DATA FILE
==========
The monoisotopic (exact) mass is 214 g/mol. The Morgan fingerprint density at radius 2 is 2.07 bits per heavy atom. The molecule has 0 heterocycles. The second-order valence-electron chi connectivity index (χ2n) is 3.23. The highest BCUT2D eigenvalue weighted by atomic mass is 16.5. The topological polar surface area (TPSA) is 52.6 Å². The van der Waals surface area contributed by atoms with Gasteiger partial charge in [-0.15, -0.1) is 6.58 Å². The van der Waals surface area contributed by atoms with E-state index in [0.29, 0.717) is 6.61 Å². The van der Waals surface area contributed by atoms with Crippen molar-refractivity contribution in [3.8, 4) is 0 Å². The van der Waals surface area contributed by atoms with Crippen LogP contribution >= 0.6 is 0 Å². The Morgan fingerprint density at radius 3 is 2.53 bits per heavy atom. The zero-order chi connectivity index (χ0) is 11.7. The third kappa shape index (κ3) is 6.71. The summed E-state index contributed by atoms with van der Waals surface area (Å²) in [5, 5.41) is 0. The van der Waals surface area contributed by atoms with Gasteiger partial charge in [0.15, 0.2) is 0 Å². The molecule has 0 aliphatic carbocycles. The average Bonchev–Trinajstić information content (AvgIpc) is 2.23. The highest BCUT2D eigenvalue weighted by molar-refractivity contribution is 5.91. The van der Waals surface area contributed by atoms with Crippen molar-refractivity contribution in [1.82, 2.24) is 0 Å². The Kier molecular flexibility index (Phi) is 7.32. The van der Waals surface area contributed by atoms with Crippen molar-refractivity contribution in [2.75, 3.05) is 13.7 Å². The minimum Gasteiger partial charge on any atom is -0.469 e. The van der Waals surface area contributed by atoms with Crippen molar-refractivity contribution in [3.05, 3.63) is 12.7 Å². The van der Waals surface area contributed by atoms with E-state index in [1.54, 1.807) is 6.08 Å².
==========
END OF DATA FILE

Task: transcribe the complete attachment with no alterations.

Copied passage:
The monoisotopic (exact) mass is 214 g/mol. The Morgan fingerprint density at radius 2 is 2.07 bits per heavy atom. The molecule has 0 heterocycles. The second-order valence-electron chi connectivity index (χ2n) is 3.23. The highest BCUT2D eigenvalue weighted by atomic mass is 16.5. The topological polar surface area (TPSA) is 52.6 Å². The van der Waals surface area contributed by atoms with Gasteiger partial charge in [-0.15, -0.1) is 6.58 Å². The van der Waals surface area contributed by atoms with E-state index in [0.29, 0.717) is 6.61 Å². The van der Waals surface area contributed by atoms with Crippen molar-refractivity contribution in [3.8, 4) is 0 Å². The van der Waals surface area contributed by atoms with Crippen LogP contribution >= 0.6 is 0 Å². The Morgan fingerprint density at radius 3 is 2.53 bits per heavy atom. The zero-order chi connectivity index (χ0) is 11.7. The third kappa shape index (κ3) is 6.71. The summed E-state index contributed by atoms with van der Waals surface area (Å²) in [5, 5.41) is 0. The van der Waals surface area contributed by atoms with Gasteiger partial charge in [0.15, 0.2) is 0 Å². The molecule has 0 aliphatic carbocycles. The average Bonchev–Trinajstić information content (AvgIpc) is 2.23. The highest BCUT2D eigenvalue weighted by molar-refractivity contribution is 5.91. The van der Waals surface area contributed by atoms with Crippen molar-refractivity contribution in [1.82, 2.24) is 0 Å². The Kier molecular flexibility index (Phi) is 7.32. The van der Waals surface area contributed by atoms with Crippen molar-refractivity contribution in [2.75, 3.05) is 13.7 Å². The minimum Gasteiger partial charge on any atom is -0.469 e. The van der Waals surface area contributed by atoms with Crippen molar-refractivity contribution in [3.05, 3.63) is 12.7 Å². The van der Waals surface area contributed by atoms with E-state index in [1.54, 1.807) is 6.08 Å².